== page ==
Act leader David Seymour also said the 'feebate' scheme amounted to "taxing the tradies to subsidise Teslas."
Under the scheme, somebody buying a $75,000 Tesla Model 3 EV would get a $8625 discount – although the higher-end Tesla and electric cars which cost more than $80,000 do not qualify for it.
A farmer buying a Toyota Hilux would be stung with a $2,900 fee.
Seymour said it amounted to a new tax on tradies, farmers and others who needed bigger vehicles for which there were limited or no electric vehicle options. He said that would include those with large families.
"The social justice wing of the Green Party should ask why the party is prepared to tax people who drive cheap, reliable cars, just so the well-off environmental wing can buy a Tesla."
He said drivers of petrol cars already effectively subsidised electric car drivers through petrol taxes, the emissions trading system tax, and road user charges.
"Motorists pay 77.3c a litre in petrol taxes, plus an ETS tax of 9c a litre. In Auckland, there's a further 10c regional fuel tax. GST is charged on top, taking total tax to around 99.3c a litre (and 110.8c in Auckland). That means EV owners get a subsidy of at least 99.3c a litre in taxes."
Wood said New Zealand's uptake of electric vehicles was well behind that of most other countries:
"Our monthly registrations of EVs are around half the global average and sales are well below the 50 per cent of monthly sales seen in some European countries."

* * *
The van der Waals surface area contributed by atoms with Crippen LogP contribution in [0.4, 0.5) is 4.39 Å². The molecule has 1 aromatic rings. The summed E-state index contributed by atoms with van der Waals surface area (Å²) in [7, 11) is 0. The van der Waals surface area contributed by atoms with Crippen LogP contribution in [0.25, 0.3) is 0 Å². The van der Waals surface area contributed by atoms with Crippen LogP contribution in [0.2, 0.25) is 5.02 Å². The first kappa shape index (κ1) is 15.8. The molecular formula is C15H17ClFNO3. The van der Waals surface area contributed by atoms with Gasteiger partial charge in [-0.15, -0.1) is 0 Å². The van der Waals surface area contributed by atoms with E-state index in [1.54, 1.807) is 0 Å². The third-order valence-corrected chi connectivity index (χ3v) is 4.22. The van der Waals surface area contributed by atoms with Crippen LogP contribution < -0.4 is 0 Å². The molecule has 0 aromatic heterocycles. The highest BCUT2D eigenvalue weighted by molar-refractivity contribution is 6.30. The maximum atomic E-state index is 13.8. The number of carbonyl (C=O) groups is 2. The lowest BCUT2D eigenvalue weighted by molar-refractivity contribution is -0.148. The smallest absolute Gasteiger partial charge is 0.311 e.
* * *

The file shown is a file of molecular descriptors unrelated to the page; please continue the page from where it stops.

Wood said a discount on low-emission vehicles funded by a fee on higher emitting vehicles was the best way to persuade people to invest in electric or hybrid cars.
"It's a common policy overseas, a recommendation of both the Climate Commission and the Productivity Commission, and is supported by the likes of the Motor Industry Association – it's time to get moving with it."
The funding was set aside in the Budget and is part of the Government's efforts to push down transport emissions, which currently make up almost half of all New Zealand's emissions.
Last week's Climate Commission report recommended banning imports of petrol and diesel cars by 2035 at the latest, and a boost in the proportion of biofuels used in New Zealand.
The inaccessibility of electric charging stations has been put forward as one obstacle to increased use in electric cars - Wood said there were already electric charging stations every 75km along most state highways, and the Low Emission Transport Fund was getting a boost to add more, as well as biofuels capacity.
The Government was also consulting on a Sustainable Biofuels Mandate, which was aimed at further developing New Zealand's biofuels industry and reducing emissions from cars, trucks, ships and planes by 1.3 tonnes until 2025, while zero-emission policies were worked through.
An electric vehicles advisory group would be set up soon to advise the Government on policy.
Energy company Vector welcomed the feebate development, saying it was already doing work on how to cope with the extra demands on the electricity network, including using 'smart' charging and trying to soften after-work loads on the system when people arrived home and plugged in their cars.